One day after the U.S. government shed the remainder of its General Motors stock, today GM announced a shuffling of its executive ranks, including Mary Barra as its new CEO.

Effective January 2014, GM’s current CEO Dan Akerson, 65, will step down – a decision that he said was hastened by his wife’s having recently been diagnosed with advanced stage cancer.

Barra, 51, was voted in by the GM board of directors, making her the first female CEO of a global automaker.

She’d started with GM 33 years ago as an intern, and during her career was sent back as a promising employee to earn her MBA from the Stanford Graduate School of Business, and it would appear GM’s tuition investment is yet paying off.

Mary Barra.

Mary Barra.

During her tenure, Barra has served in numerous roles of high responsibility, and presently she holds the title of executive vice president, Global Product Development, Purchasing and Supply Chain.

She has effectively been in charge of GM products for the past 22 months as the automaker continues working toward departing from the aftermath of its bankruptcy and restructuring.

General Motors specifically credits her with “revitalizing GM’s product development process resulting in the launch of critically acclaimed new products while delivering record product quality ratings and higher customer satisfaction.”

While industry watchers are wondering what her long-term vision is, and how she may get through some of the automaker’s existing corporate cultural hurdles, Barra benignly said she aims to keep rolling along.

“With an amazing portfolio of cars and trucks and the strongest financial performance in our recent history, this is an exciting time at today’s GM,” said Barra. “I’m honored to lead the best team in the business and to keep our momentum at full speed.”

And beyond the chief spot, another change of roles was also announced for Dan Ammann, 41, executive vice president and chief financial officer.

Ammann was named company president and will assume responsibility for managing the company’s regional operations around the world. The global Chevrolet and Cadillac brand organizations and GM Financial will also report to Ammann.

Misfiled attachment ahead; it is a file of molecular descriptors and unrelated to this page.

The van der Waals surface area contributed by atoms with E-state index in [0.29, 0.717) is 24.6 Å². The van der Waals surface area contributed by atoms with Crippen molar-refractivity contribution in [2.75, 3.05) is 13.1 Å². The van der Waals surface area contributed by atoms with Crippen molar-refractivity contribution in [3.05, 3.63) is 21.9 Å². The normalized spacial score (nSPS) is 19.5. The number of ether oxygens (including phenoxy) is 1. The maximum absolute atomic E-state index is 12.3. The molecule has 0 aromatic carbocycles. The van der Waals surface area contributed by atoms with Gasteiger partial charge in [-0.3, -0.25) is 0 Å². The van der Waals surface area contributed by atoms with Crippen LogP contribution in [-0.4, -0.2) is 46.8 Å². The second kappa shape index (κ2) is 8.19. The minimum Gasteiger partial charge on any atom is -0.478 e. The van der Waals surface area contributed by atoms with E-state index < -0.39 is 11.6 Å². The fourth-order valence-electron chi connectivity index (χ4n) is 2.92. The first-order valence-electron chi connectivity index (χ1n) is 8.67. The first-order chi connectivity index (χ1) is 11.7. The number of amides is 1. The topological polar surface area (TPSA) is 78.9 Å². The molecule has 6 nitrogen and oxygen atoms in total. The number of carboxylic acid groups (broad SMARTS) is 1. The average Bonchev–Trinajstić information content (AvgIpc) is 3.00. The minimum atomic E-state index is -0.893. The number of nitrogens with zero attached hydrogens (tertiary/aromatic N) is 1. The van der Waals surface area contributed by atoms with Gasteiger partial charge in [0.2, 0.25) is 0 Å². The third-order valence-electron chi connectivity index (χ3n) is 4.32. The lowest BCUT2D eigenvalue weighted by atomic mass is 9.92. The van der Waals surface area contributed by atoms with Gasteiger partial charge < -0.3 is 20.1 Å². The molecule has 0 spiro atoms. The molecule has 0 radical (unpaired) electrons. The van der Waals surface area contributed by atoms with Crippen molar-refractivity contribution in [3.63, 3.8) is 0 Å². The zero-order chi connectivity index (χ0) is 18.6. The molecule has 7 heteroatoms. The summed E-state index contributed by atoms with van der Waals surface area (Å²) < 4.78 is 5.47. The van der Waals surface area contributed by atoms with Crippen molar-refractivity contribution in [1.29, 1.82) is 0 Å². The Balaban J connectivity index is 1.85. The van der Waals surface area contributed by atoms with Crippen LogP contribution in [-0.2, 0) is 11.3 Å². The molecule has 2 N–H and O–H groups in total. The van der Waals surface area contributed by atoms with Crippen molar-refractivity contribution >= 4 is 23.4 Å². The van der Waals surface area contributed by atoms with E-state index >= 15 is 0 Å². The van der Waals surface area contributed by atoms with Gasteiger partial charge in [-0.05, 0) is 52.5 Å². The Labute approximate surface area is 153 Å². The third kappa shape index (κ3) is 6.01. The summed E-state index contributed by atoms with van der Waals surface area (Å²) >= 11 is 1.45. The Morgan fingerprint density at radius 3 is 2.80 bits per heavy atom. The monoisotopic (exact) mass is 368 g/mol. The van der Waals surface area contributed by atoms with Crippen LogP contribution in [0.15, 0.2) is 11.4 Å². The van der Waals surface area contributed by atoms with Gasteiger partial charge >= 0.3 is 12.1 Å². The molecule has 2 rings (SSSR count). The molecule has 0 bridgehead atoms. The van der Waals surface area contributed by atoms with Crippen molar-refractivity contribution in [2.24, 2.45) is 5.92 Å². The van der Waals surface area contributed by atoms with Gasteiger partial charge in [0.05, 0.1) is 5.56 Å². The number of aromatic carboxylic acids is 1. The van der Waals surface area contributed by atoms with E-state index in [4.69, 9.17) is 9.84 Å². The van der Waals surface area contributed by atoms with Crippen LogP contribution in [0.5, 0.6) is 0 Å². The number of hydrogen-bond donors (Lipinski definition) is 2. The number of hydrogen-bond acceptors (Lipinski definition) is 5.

GM said Ammann will retain CFO responsibilities at least through the release of the company’s fourth quarter and full-year 2013 results in early February 2014. His replacement as CFO will be named later.

Replacing Barra is Mark Reuss, 50, executive vice president and president, North America.

And replacing Reuss is Alan Batey, currently senior vice president, Global Chevrolet and U.S. Sales and Marketing.

The company said also that Steve Girsky, 51, vice chairman, Corporate Strategy, Business Development and Global Product Planning is effectively being pushed out.

In polite corporate speak, GM stated Girsky “will move to a senior advisor role until leaving the company in April 2014. He will remain on the GM Board of Directors.”

Commenting on the changing of the guard, Dan Akerson – who was appointed CEO on Sept. 1, 2010 and since 2009 had been a member of its board of directors – said GM is on much better footing, and is prepared to move forward.

“My goals as CEO were to put the customer at the center of every decision we make, to position GM for long term success and to make GM a company that America can be proud of again,” Akerson said. “We are well down that path, and I’m certain that our new team will keep us moving in that direction.”

GM also is portraying its accomplishments, and as a study which was just released asserts, its bankruptcy and restructuring is believed to have saved as much as eight-times the economic cost thhta it would if not bailed out.

“Since the company’s November 2010 Initial Public Offering, GM has recorded 15 consecutive quarters of profitability, has earned this year the best overall initial vehicle quality scores of any auto manufacturer, and has re-invested nearly $9 billion and created or retained more than 25,000 jobs at its U.S plants.”